In our series, 2- and 5-year OS were 48% and 20%, respectively, for patients with primary lung cancer and were 60% and 44%, respectively, for patients with oligometastatic tumors. The 2-year OS rates in the literature range from 33% to 84% depending on primary tumor type, size and number of lesions, disease-free survival from primary tumor treatment to onset of metastasis, and other treatment-related factors.1 Similarly, survival after SABR for patients with NSCLC has also varied among studies, with 2-year OS ranging from 43% to 90% depending on radiotherapy dose, tumor size, clinical performance status, and tumor location (central vs. not).2 With 29% of our tumor cases being reirradiation and 16% of tumors being larger than 5 cm, our results are comparable to the historical controls as a result. The higher rates of toxicities (including grade 5 cases) also contributed to the lower OS rates in our study.
Compared with rates reported in the literature, a slightly higher rate of possible grade 5 toxicities was noted in our cohort; 5 patients who died had treatment complications that may have been causative, including pneumonitis, tracheal perforation, and hemoptysis. OS in patients with grade 3 to 5 toxicity was short, with a median of only 5 months after SABR. Reirradiation carried significant risks in these cases because it resulted in a high cumulative dose in the mediastinum. More guidance and research in the future are required for making SABR safer in these clinical scenarios, in which patients often have no other choice but reirradiation, along with proper counseling regarding potential treatment outcomes and adverse effects.
For centrally located lung tumors or nodal recurrences after previous irradiation, some authors have discouraged the use of SABR because of the perceived high risks of toxicity.16, 17 In other studies that included central lesions without prior radiotherapy, a higher rate of grade 5 toxicities was often reported.16, 17, 18 In an analysis of 32 lesions (11 central) that were previously irradiated, Peulen et al. reported that treatment of central lung lesions and lesions with larger volumes resulted in higher toxicity; 9 of 29 patients had grade 3 or higher toxicity, including 3 cases of fatal hemoptysis.17 Another prospective trial studying salvage SABR in NSCLC did not include any central lesions in their reirradiation series.18
The GTV or PTV was within 1 cm of the tracheobronchial tree (ultracentral) in 24 (34%) of our patients. Four of these patients had grade 5 toxicity. Because 3 of those patients also had reirradiation, we do not know conclusively whether the death was related to reirradiation, tumor proximity to the tracheobronchial tree, or both. The literature reports conflicting results regarding the importance of proximity to the tracheobronchial tree (lesions abutting the tracheobronchial tree vs. other central lesions), with some studies considering these lesions as harboring similar risk as other central tumors and other studies advocating for more caution in their treatment planning.7, 8,10,13
Vocal cord paralysis is a rarely recognized complication of SABR. To our knowledge, only 2 studies have reported its occurrence.19, 20 Shultz et al. concluded that reirradiation to the vagal or recurrent laryngeal nerve in 1 case and connective tissue disorders in another case led to nerve injury and paralysis of the vocal cord.20 Two of our patients had vocal cord paralysis, which was confirmed by laryngoscopy. In both patients, PET/CT was performed at the onset of voice hoarseness to exclude local recurrence or as part of follow-up: None of the patients had lesions that would otherwise explain their symptoms. One of the patients had had SABR to the same lesion previously, and the other patient had previous ipsilateral breast irradiation (the contribution from the previous breast radiotherapy was estimated to be about 15 Gy to the new GTV [by SABR]). Both lesions were located adjacent to the aortic arch and invaded the vagus nerve; they were also in close proximity to the recurrent laryngeal nerve (Figure 3).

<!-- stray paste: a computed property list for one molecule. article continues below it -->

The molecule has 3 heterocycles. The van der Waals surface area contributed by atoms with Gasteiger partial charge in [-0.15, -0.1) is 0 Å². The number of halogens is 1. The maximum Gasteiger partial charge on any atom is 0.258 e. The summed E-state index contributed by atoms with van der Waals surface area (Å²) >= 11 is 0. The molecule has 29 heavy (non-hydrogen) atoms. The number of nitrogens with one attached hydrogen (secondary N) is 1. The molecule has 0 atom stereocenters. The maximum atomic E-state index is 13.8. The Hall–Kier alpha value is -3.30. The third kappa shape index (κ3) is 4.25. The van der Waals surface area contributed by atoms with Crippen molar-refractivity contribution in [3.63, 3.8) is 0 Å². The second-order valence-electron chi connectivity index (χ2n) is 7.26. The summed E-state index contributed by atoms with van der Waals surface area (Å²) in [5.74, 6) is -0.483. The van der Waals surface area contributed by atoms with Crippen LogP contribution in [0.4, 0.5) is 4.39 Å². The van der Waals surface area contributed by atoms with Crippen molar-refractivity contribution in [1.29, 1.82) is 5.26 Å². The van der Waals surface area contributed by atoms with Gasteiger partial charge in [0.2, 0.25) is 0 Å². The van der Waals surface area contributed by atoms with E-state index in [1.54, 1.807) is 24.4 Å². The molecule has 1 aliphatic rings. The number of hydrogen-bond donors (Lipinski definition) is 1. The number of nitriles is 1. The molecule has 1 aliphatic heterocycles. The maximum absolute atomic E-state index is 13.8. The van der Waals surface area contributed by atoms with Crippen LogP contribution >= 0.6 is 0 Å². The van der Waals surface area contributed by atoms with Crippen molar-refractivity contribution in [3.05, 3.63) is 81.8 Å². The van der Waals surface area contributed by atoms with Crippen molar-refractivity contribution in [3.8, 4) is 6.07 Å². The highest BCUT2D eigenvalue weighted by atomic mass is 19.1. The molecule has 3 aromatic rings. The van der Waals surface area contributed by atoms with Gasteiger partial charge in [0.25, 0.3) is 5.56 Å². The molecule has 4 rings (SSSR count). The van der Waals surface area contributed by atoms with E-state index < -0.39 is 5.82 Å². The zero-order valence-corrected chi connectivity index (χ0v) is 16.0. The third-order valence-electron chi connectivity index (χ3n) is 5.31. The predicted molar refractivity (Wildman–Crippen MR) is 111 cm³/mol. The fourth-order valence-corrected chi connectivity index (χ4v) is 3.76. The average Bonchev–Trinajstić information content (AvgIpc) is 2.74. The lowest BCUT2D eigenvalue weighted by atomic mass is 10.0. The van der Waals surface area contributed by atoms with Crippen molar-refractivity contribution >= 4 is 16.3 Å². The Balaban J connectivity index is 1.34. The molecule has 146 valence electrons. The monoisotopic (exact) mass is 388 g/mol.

Our study has several limitations. The study was retrospective, and the patient population was more heterogeneous than in other reported series on this topic (in terms of radiotherapy dose and also inclusion of primary lung vs. oligometastatic tumors). Because our institution is a tertiary referral center, some patients’ follow-up was not completed in our department. The circumstances related to patients’ death were derived from interviews with relatives instead of medical records, which led us to recategorize 1 of the grade 5 toxicities as SABR related instead of “unknown cause.” Heterogeneity and lower patient numbers in different subgroups also may have limited our study power.
SABR is an effective treatment modality for centrally located lung cancers. SABR to reirradiation lesions, and possibly lesions abutting the tracheo-bronchial tree, appeared to carry a higher risk of higher grade toxicities developing in the long term. More research is needed to define the optimal dose and fractionation schedule for both centrally and ultracentrally located lung tumors. We are waiting for completion of more prospective trials, which will hopefully give more information regarding suitable treatment regimens and clearer factors that may predispose patients to increased toxicities after SABR for central lung cancers.
Portions of this manuscript were presented at the International Association for the Study of Lung Cancer 19th World Conference on Lung Cancer, Toronto, Canada, September 23–26, 2018.